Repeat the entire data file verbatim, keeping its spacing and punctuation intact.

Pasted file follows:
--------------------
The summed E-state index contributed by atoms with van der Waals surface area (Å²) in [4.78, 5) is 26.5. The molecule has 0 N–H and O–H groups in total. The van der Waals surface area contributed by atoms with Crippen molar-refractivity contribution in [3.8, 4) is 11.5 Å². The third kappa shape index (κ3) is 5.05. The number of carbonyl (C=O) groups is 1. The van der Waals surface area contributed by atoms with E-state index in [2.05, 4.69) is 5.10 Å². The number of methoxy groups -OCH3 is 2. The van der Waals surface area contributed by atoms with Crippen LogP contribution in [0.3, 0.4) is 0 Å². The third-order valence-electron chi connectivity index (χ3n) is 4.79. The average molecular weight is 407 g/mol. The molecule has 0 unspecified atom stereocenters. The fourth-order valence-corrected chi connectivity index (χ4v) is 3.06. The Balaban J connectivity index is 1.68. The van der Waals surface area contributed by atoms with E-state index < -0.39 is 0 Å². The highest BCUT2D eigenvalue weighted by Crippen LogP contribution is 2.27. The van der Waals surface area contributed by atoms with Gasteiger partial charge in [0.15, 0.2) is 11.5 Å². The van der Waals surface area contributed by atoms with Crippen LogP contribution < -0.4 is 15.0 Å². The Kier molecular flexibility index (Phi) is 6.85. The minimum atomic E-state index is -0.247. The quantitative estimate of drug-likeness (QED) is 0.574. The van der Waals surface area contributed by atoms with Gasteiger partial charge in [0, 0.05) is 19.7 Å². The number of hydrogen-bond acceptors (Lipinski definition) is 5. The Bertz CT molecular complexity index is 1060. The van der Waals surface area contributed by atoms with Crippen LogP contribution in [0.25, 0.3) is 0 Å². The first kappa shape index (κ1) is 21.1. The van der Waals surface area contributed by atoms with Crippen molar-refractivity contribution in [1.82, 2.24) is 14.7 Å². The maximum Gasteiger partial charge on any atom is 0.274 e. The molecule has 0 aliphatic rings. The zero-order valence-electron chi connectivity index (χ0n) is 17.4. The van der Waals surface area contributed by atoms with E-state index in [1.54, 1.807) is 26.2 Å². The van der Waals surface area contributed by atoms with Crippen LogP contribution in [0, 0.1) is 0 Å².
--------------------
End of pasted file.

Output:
The summed E-state index contributed by atoms with van der Waals surface area (Å²) in [4.78, 5) is 26.5. The molecule has 0 N–H and O–H groups in total. The van der Waals surface area contributed by atoms with Crippen molar-refractivity contribution in [3.8, 4) is 11.5 Å². The third kappa shape index (κ3) is 5.05. The number of carbonyl (C=O) groups is 1. The van der Waals surface area contributed by atoms with E-state index in [2.05, 4.69) is 5.10 Å². The number of methoxy groups -OCH3 is 2. The van der Waals surface area contributed by atoms with Crippen LogP contribution in [0.3, 0.4) is 0 Å². The third-order valence-electron chi connectivity index (χ3n) is 4.79. The average molecular weight is 407 g/mol. The molecule has 0 unspecified atom stereocenters. The fourth-order valence-corrected chi connectivity index (χ4v) is 3.06. The Balaban J connectivity index is 1.68. The van der Waals surface area contributed by atoms with E-state index < -0.39 is 0 Å². The highest BCUT2D eigenvalue weighted by Crippen LogP contribution is 2.27. The van der Waals surface area contributed by atoms with Gasteiger partial charge in [0.15, 0.2) is 11.5 Å². The van der Waals surface area contributed by atoms with Crippen LogP contribution < -0.4 is 15.0 Å². The Kier molecular flexibility index (Phi) is 6.85. The minimum atomic E-state index is -0.247. The quantitative estimate of drug-likeness (QED) is 0.574. The van der Waals surface area contributed by atoms with Gasteiger partial charge in [0, 0.05) is 19.7 Å². The number of hydrogen-bond acceptors (Lipinski definition) is 5. The Bertz CT molecular complexity index is 1060. The van der Waals surface area contributed by atoms with Crippen LogP contribution in [0.25, 0.3) is 0 Å². The first kappa shape index (κ1) is 21.1. The van der Waals surface area contributed by atoms with Crippen molar-refractivity contribution in [1.82, 2.24) is 14.7 Å². The maximum Gasteiger partial charge on any atom is 0.274 e. The molecule has 0 aliphatic rings. The zero-order valence-electron chi connectivity index (χ0n) is 17.4. The van der Waals surface area contributed by atoms with E-state index in [1.54, 1.807) is 26.2 Å². The van der Waals surface area contributed by atoms with Crippen LogP contribution in [0, 0.1) is 0 Å².